Ambit Creative
Adele Annesi

Adele Annesi is an award-winning editor and writer for global Web content and print publications. She worked as a development editor for Scholastic Publishing, and is a fiction and nonfiction book editor, specializing in nonfiction and memoir. As a press correspondent and columnist, Adele writes for newspapers, magazines, blogs and literary journals. Her stories have appeared in The Circle, The Fairfield Review, Hotmetalpress, Miranda Literary Magazine,,The Pittsburgh Quarterly, Trillium, the Italian-American literary journal Pyramid and an anthology for Fairfield University. She won Poetic Voices of America's editor's choice award, and presents the innovative Art of Editing in Writing workshop for continuing education venues and area libraries. She is a nominated member of Who's Who in the World, Who's Who in America and Who's Who in American Women. Besides that and occasionally breathing, she's working on a new novel.

The Image of Grace: Editing as a Discipline

I have a wonderful book called Flannery O’Connor, Images of Grace that never fails to encourage me as a writer and an editor. The biggest encouragements in this biography are O’Connor’s honesty about the hardships of her life and art, and the reality that discipline and perseverance are required for both.

O’Connor, a formidable twentieth-century novelist and short story writer known for her Southern Gothic style, struggled with systemic lupus, a chronic inflammatory disease. She was upfront about her feelings on the subject, saying, “I’m sick and tired of being sick and tired.” She was forthright, too, about the hardships of writing, of which she considered the varied forms of editing a major part. “Sometimes I work for months and have to throw everything away.”

Editing, like writing, is systematic, thorough, precise, and ongoing. O’Connor knew the importance of its discipline to her craft. She believed in good writing and editing habits, and practiced them continually. “You may be able to do without them if you have genius but most of us only have talent.” Her craft involved extensive and ongoing cutting and revision, and she was ruthless about it.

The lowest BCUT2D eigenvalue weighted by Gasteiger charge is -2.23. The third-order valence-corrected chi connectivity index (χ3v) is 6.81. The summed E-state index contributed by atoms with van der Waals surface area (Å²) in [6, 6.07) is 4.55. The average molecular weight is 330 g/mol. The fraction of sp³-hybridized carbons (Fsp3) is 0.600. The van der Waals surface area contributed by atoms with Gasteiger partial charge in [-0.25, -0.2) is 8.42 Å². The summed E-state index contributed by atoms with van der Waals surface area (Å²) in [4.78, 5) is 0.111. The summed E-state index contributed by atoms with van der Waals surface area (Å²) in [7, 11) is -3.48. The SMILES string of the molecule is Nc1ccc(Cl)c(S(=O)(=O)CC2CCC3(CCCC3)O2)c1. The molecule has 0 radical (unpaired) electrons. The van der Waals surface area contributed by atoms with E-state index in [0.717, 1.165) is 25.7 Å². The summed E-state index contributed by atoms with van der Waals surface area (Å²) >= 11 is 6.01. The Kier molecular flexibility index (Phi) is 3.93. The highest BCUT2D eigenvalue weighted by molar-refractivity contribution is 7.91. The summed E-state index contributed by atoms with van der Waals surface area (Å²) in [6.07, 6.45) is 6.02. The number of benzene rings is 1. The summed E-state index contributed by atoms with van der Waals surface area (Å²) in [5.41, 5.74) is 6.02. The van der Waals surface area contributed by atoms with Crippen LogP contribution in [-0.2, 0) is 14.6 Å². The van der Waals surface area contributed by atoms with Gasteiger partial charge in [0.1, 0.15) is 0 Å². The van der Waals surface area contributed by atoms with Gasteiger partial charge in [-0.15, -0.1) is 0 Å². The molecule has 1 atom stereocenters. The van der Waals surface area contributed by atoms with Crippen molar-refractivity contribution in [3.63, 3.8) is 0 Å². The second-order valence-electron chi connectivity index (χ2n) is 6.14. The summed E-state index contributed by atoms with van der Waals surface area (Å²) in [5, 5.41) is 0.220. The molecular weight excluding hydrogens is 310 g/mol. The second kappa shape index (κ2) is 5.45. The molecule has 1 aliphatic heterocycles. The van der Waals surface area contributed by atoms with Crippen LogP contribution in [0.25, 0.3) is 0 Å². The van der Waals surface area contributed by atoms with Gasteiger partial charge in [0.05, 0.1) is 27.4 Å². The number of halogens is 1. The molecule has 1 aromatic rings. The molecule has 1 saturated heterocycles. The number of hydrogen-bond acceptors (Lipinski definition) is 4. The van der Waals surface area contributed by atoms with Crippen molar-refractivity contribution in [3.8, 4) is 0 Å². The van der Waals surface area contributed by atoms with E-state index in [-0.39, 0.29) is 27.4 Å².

The unsparing willingness to cut what’s not working is essential. But how does a writer know what to get rid of? In a word, honesty. Internationally acclaimed writer Jessica Auerbach is the author of Catch Your Breath and Sleep, Baby, Sleep, the story of a young mother searching for her kidnapped baby, which gained international attention as a television movie. She moves methodically through the writing process, but takes time to let the editing side of her brain reflect on what she’s written. She said this about a novel in progress: “I had been working for a very long time and didn’t think the story had what it takes to be a book.” She didn’t ignore the persistent sense that the story wasn’t working, and took a long hard look at the work. “It felt like I was standing in one place and telling and retelling same incident,” Auerbach said. With this realistic perspective, she was able to see that the problems were redundancy and lack of forward motion.

Part of Auerbach’s work ethic and that of O’Connor is rigor, not just to remove what doesn’t work but to include what does.

Again, O’Connor makes a good model. “It is the peculiar burden of the fiction writer that he has to make one country do for all and that he has to evoke that one country through the concrete particulars of a life that he can make believable.” Consolidation like this can’t be done all in one draft, but if you realize during the writing that something’s missing but don’t want to jeopardize your momentum, note the problem where you’ll be forced to address it. I keep a “To Resolve” section at the end of each chapter of a novel or at the end of each story so that I’ll remember to go back and fix them.

Maybe you’ve never thought of editing as adding or reworking detail, but under the headings of revision and rewriting (both are part of editing) comes the concept that some aspect of the story isn’t working because something is missing. O’Connor felt the same, especially about the strangely vivid people in her stories. “I can’t allow any of my characters . . . to stop in some halfway position.” And she didn’t. Her characters were fleshed out to the point where readers are often uncomfortable with them, but they’re three dimensional and memorable, not clichés or caricatures.

Why do we do all this fixing? To make the work better and to make the images we’ve created come alive. “Fiction is supposed to represent life,” O’Connor maintained. “And the fiction writer has to use as many aspects of life as are necessary to make his total picture convincing.” To achieve this end, perseverance is required. O’Connor felt that way, even after working for months and still having to throw everything away. “I don’t think any of that was time wasted,” she said, believing that “something goes on that makes it easier when [the writing] does come well.” And that’s the sense of satisfaction—when the writing comes well.

To put this musing into action, go back to something you’re working on or have put away because of the sneaking suspicion something’s not right. Ask yourself what you feel isn’t working and why. Also ask yourself where in the story the problem arises (it may be more than one place). Then consider whom you might contact to ask for a second opinion and how to incorporate your ideas and the suggestions you believe are valuable. It doesn’t hurt to pray about these decisions along the way. Also see my Web site: Adele Annesi.